MSN programs for nurse practitioners (CNPs) and clinical nurse specialists (CNSs) provide an additional focus on one or more population focus aligned with national certification:

  • Adult
  • Family Across the Lifespan
  • Gerontology
  • Acute Care
  • Primary Care
  • Women’s Health-Gender Related
  • Neonatal
  • Pediatric

Nurse midwives (CNMs) and nurse anesthetists (CRNAs) do not focus their education on a particular population group, as all CNMs are dedicated to women’s health and neonatal care as implied by the role, while CRNAs are able to work with all population groups.

The Iowa Board of Nursing recognizes the following national certifying agencies and designations for the purpose of ARNP registration:

Registered Nurse Practitioner (RNP)

  • American Academy of Nurse Practitioners
    • Adult nurse practitioner (ANP)
    • Family nurse practitioner (FNP)
  • American Nurses Credentialing Center
    • Acute care nurse practitioner – Board certified (ACNP-BC)
    • Adult nurse practitioner – Board certified (ANP-BC)
    • Family nurse practitioner – Board certified (FNP-BC)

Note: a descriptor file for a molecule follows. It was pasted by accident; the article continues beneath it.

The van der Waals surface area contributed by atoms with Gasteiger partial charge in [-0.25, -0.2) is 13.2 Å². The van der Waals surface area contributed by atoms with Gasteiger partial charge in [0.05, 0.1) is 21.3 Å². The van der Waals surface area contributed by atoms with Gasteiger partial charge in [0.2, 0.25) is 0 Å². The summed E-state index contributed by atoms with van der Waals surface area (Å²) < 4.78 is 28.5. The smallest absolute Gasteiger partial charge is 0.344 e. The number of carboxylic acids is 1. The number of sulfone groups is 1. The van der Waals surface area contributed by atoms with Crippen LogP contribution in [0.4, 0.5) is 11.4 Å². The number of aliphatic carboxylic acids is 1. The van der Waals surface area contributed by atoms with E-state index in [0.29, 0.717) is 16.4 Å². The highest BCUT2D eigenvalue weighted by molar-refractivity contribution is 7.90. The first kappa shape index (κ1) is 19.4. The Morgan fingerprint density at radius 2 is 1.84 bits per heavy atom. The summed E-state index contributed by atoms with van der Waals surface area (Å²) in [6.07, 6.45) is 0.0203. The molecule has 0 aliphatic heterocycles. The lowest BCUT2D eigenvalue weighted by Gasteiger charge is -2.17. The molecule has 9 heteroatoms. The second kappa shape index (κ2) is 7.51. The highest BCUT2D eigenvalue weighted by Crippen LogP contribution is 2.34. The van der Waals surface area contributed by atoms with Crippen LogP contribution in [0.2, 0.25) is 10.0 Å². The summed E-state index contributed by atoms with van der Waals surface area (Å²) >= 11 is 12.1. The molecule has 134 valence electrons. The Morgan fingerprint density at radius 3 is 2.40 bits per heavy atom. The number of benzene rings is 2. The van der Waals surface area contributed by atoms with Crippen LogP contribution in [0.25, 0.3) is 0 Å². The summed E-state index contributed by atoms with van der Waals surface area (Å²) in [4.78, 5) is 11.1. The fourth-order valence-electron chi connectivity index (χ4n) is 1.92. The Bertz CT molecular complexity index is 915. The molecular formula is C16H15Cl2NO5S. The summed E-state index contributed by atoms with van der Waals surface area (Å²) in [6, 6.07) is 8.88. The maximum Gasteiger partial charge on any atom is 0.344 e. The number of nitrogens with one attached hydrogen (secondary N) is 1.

• Gerontological nurse practitioner – Board certified (GNP-BC)
    • Pediatric primary care nurse practitioner – Board certified (PPCNP-BC)
    • Psychiatric-mental health nurse practitioner – Board certified (PMHNP-BC)
    • Adult psychiatric- mental health nurse practitioner – Board certified (PMHNP-BC)
    • Adult-gerontological acute care nurse practitioner (AGACNP-BC)
  • Pediatric Nursing Certification Board
    • Pediatric nurse practitioner primary care (CPNP-PC)
    • Pediatric nurse practitioner acute care (CPNPAC)
  • National Certification Corporation
    • Women’s health nurse practitioner – Board certified (WHNP-BC)
    • Neonatal nurse practitioner – Board certified (NNP-BC)

Clinical Nurse Specialist (CNS)

Certified Nurse-Midwife